The UAE visa ban imposed on African countries is not a new phenomenon, at least not from the recipients’ point of view, which I think is their proper title. Think of it like winning an award, like the Grammys or the Oscar, right? Not that the UAE visa ban is the same since it has basically disrupted many japa plans, but then…
But yeah, like I was saying, visa bans are not a new phenomenon against African countries, what with the stereotypes and prejudices shared by other countries, and which, let’s be sincere, we haven’t really done much to dispel. I mean, everyone has heard and laughed at the famous “Nigerian Prince” line, which is used to denote internet scammers in Hollywood movies and is kinda racist, because not all Nigerian Princes are scammers (see what I did there?).
But then, Nigeria has one of the world’s highest proliferation of internet scammers, and the Nigerian Prince line is one of their formats, making it hard to clap back at them.
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History of visa bans against African countries
As mentioned above, African countries and visa bans are not new to each other, whether based on prejudices or as security measures of some sort on the part of the foreign government. Or at least, that was what ex-US President Donald Trump gave as the reason for passing the bill in 2020 that imposed travel restrictions on Nigeria, Eritrea, Sudan and Tanzania.
And then, so that the African countries wouldn’t feel too lonely, he added Kyrgyzstan, a former Soviet state, and Myanmar, which was accused of genocide against its Muslim population, to the list, which already included Muslim-majority nations. Such a considerate man.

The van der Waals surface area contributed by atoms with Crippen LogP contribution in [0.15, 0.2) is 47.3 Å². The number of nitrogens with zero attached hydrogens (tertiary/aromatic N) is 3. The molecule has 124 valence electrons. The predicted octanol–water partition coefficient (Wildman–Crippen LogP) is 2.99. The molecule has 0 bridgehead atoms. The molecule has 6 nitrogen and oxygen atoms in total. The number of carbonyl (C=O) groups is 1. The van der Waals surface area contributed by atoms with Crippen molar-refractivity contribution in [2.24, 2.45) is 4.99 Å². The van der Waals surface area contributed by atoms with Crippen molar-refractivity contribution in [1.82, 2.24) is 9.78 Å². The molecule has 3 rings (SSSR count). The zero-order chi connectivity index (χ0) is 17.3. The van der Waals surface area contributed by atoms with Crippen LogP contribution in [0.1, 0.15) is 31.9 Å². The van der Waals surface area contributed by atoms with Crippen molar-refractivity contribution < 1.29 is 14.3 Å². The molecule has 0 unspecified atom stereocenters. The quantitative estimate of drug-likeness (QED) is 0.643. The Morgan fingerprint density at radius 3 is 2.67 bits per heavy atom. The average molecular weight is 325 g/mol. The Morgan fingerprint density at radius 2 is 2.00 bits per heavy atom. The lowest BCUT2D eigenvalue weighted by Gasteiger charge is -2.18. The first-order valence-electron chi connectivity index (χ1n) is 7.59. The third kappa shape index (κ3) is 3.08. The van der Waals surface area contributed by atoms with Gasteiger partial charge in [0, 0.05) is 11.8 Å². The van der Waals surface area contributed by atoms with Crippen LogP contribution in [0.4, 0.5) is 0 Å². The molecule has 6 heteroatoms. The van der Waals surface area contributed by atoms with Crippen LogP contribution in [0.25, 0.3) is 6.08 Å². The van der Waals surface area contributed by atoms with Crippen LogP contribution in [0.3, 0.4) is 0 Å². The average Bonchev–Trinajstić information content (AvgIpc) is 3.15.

In February 2019 also, the USA imposed a visa sanction on Ghana in outrage after the Ghanaian government refused to accept Ghanaian nationals that the US deported back into their country. And while that was kinda weird, it definitely wasn’t as weird as the US basically punishing the Democratic Republic of Congo and Uganda for examination… sorry, election malpractice in 2019 and 2021, respectively, by placing visa bans on their government officials.
There was also the ban by President Obama against Burundi in 2015 after President Nkurunziza’s contentious bid for a third term sparked a coup attempt and post-election violence that killed as many as 1,200 people and displaced another 400,000.
Seriously, who died and made the USA captain?
The USA has not been the only one doing the banning, though, as, in 2014, the UK imposed a ban on Guinea, Sierra Leone and Liberia due to the Ebola scare. Which, when you look at it, is kind of a valid reason since other countries followed suit and restricted travel to and from these nations. Then they extended it to other African countries also.
And then there is the infamous ostracization of African countries from the rest of the world during the global paranoia of the Covid-19 pandemic. So, yes, African countries and visa ban regularly break bread together, and the most recent is this from the United Arab Emirates, which is every Nigerian’s favourite vacation location.
Reason for UAE’s visa ban